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Behavior, belief or condition that violates social norms
By defining what is normal, society defines what isdeviant (relativist approach to deviace)Origin of term in statistics
Deviance is the consequence of the application of rules and sanctions to an offender
A deviant is an individual to whom the identity “deviant” has been successfully applied
What is a bureaucracy?
large hierarchicalorganization governed by formal rulesand regulations and having clearlyspecified work tasks
Subdivision of different people or groups in different tasks, characteristics of most bureaucracies
What is McDonaldization?
McDonaldization:“the process by which the principlesof the fast-food restaurant are coming to dominatemore and more sectors of American society as well asof the rest of the world”
“The process by which the principles of the fast-food restaurant are coming to dominate more and more sectors of American society as well as of the rest of the world”
o framework of society- social institutions,organizations, groups, statuses and roles, cultural beliefs, andinstitutionalized norms- which adds order and predictability to our privatelives
· the cultural beliefthat those who succeed in society are those who work the hardest and have thebest abilities (opposite holds true for those who suffer)
cultural belief that those who succeed insociety are those who work the hardest and have the best abilities and thatthose who suffer don’t work hard enough or lack necessary traits or abilities
· a social system in which individuals earnrewards in direct proportion to their individual efforts and abilities
o Everyone has an equal chance to succeed
Ranking system for groups of people that perpetuates unequal rewards and life chances in society
Through this, society categorizes people
Key Categories: Race, class and gender
Key Resources: Income/wealth, prestige, power
· Slavery=economic forms of inequality in whichsome people are legally the property of others
· Caste system
· Caste system=stratification system based onheredity, with little movement allowed
Individuals or families whose earnings are between 100% and 125% of the poverty line
2009: 15.5 million
Amount of yearly income a family requires to meet its basic needs, according ot the federal government
2009: 1 person $10,956; 2 people $13,991; family of 3 $17,098; family of 4 $21,954
Individual's economic position compared to the living standards of the majority in society
In U.S., this may involve "food insecurity," health problems, lack of access to health care, shorter lifespan, lack of educational opportunity
· Social class
· Social class=group of people who share a similareconomic position in society, based on wealth and income; no legal limits, butmobility is limited
· Racism=belief that humans are subdivided intodistinct groups that are different in social behavior and innate capabilitiesthat can be ranked as superior or inferior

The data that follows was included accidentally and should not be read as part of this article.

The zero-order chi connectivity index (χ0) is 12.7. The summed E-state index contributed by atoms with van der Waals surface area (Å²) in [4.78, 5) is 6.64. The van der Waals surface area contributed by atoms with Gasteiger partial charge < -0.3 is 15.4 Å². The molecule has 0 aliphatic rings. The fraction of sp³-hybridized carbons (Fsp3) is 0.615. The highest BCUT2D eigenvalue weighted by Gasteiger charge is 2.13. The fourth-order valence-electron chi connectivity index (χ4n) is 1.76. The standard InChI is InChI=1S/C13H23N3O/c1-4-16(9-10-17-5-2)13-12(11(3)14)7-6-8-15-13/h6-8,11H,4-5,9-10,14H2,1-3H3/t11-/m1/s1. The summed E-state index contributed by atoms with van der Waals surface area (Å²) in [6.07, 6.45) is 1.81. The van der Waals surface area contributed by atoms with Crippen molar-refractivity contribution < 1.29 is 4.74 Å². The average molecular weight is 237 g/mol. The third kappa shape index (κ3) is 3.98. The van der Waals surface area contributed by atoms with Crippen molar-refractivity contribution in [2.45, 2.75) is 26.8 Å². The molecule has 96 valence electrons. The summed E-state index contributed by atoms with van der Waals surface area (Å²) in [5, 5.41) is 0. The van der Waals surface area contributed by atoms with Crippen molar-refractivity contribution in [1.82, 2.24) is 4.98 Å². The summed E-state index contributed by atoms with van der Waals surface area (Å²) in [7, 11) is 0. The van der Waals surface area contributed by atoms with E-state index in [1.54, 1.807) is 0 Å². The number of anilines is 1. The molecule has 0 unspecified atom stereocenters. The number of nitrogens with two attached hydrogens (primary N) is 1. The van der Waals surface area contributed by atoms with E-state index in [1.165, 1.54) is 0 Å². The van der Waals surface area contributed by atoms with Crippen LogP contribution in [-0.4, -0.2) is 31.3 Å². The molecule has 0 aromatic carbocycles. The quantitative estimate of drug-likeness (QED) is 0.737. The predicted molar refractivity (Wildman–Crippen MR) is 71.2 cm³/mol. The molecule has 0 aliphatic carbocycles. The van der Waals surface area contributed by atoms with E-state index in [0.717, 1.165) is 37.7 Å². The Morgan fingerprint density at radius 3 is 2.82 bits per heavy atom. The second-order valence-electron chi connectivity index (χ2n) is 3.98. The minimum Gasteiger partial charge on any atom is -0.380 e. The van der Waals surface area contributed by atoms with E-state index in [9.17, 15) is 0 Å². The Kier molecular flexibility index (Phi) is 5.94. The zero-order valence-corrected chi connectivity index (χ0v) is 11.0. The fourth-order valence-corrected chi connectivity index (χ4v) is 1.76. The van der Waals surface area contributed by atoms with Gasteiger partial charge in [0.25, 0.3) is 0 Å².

· Personal racism=individual’s expression ofracist attitudes (prejudice/discrimination)
· Institutional racism=laws, customs, practices,etc. that produce racial and ethnic inequalities (Ex. Hiring through existingsocial/professional networks)
· Crime Victimization:
· Crime Victimization: lowest income bracket werevictimized the most
What advantages do we gain from learning about a way of knowing about the world (such as sociology)?
What types of questions do sociologists ask about a social world?
Who were the famous ISU alums in the lecture? Why are they famous?
Who was for and who was against these naming decisions?
How did Jack Trice die?
Jamie Schultz argued that the ISU administration decided to name the stadium after Trice for what reason?
Why were there no black athletes at ISU in the 1930s and 1940s?
What was the original meaning of Campaniling? How has that meaning changed?
Who is honored in Gold Star Hall?
What changes have been made recently to the ISU chapel? Why?
What is secularization?
What is the apparent reason Ricardo Salvador didn’t get hired by Iowa State? What was his case used to illustrate?
Define social influence.
the effect of other people on our thoughts,perceptions, and behaviors
What are two key findings from studies of social influence?
o Individuals’ thoughts, perceptions, andbehaviors are influenced by other people
o Individuals underestimate the power of thisinfluence on their behavior
What event inspired Stanley Milgram’s Obedience to Authority study?
What method did Milgram use in his study? What was the design?
What were the findings of the “closeness series”?
What were the findings of the “two peers rebel” and “peer gives shock”
What did Milgram claim was the most effective way of limitingobedience?
What did interviews with Milgram’s subjects reveal about their ability tointerpret the situation they were placed in by the experiment?
Defining and punishing deviance is form of social control by "haves" against "have nots"
"Have-nots" more likely to be labeled and punished for a crime
· a social constructionist sociologicalperspective that focuses on social interaction as the site and language as theinstrument of reality construction
What does research suggest about the existence of panic?
· societal influence continues to guide behaviorin extreme circumstances and doesn’t provide evidence for the existence of“panic”
Recount the basic details about the two disasters studied University of Cincinnati sociologist NorrisJohnson.
What abilities may people lose in an emergency situation? Why?
to perceive, move or communicate; smoke or crowding may make it difficult to see, dense bodies may make it difficult to move, noise may make it difficult to communicate
How does social structure continue to guide behavior in emergency situations?
· People escape or die in groups
· People continue to help others
· Gender roles continue to guide action
· People’s occupational roles continue to guideaction
What are three negative consequences of the belief that people panic in emergency situations? Giveexamples of each from lecture
o Disaster victims may receive blame for their owndeath or injuries
o Early warning systems may be avoided,contributing to insufficient appreciation of danger
o The advantages of improvisation may be ignored
Why do people jump out of burning buildings? Should we think of their behavior as “irrational?”“Panic”?
Why was the word “tornado” once banned from weather forecasts?
What examples were given in lecture of successful improvisation during emergency situations?